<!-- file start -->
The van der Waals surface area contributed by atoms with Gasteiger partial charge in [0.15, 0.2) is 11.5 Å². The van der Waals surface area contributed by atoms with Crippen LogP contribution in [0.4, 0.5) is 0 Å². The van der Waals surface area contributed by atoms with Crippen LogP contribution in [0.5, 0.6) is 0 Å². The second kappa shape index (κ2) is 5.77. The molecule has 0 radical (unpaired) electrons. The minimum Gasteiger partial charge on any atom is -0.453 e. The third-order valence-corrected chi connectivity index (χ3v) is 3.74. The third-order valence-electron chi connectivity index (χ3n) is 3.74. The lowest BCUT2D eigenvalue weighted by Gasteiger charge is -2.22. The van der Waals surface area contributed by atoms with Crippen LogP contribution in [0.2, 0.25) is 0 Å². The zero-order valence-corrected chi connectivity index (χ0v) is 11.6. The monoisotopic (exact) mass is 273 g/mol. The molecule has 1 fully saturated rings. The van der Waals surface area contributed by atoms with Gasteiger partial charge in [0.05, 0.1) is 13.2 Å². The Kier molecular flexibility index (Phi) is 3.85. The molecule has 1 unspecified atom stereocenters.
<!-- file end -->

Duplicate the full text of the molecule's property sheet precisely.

The van der Waals surface area contributed by atoms with Gasteiger partial charge in [0.15, 0.2) is 11.5 Å². The van der Waals surface area contributed by atoms with Crippen LogP contribution in [0.4, 0.5) is 0 Å². The van der Waals surface area contributed by atoms with Crippen LogP contribution in [0.5, 0.6) is 0 Å². The second kappa shape index (κ2) is 5.77. The molecule has 0 radical (unpaired) electrons. The minimum Gasteiger partial charge on any atom is -0.453 e. The third-order valence-corrected chi connectivity index (χ3v) is 3.74. The third-order valence-electron chi connectivity index (χ3n) is 3.74. The lowest BCUT2D eigenvalue weighted by Gasteiger charge is -2.22. The van der Waals surface area contributed by atoms with Crippen LogP contribution in [0.2, 0.25) is 0 Å². The zero-order valence-corrected chi connectivity index (χ0v) is 11.6. The monoisotopic (exact) mass is 273 g/mol. The molecule has 1 fully saturated rings. The van der Waals surface area contributed by atoms with Gasteiger partial charge in [0.05, 0.1) is 13.2 Å². The Kier molecular flexibility index (Phi) is 3.85. The molecule has 1 unspecified atom stereocenters.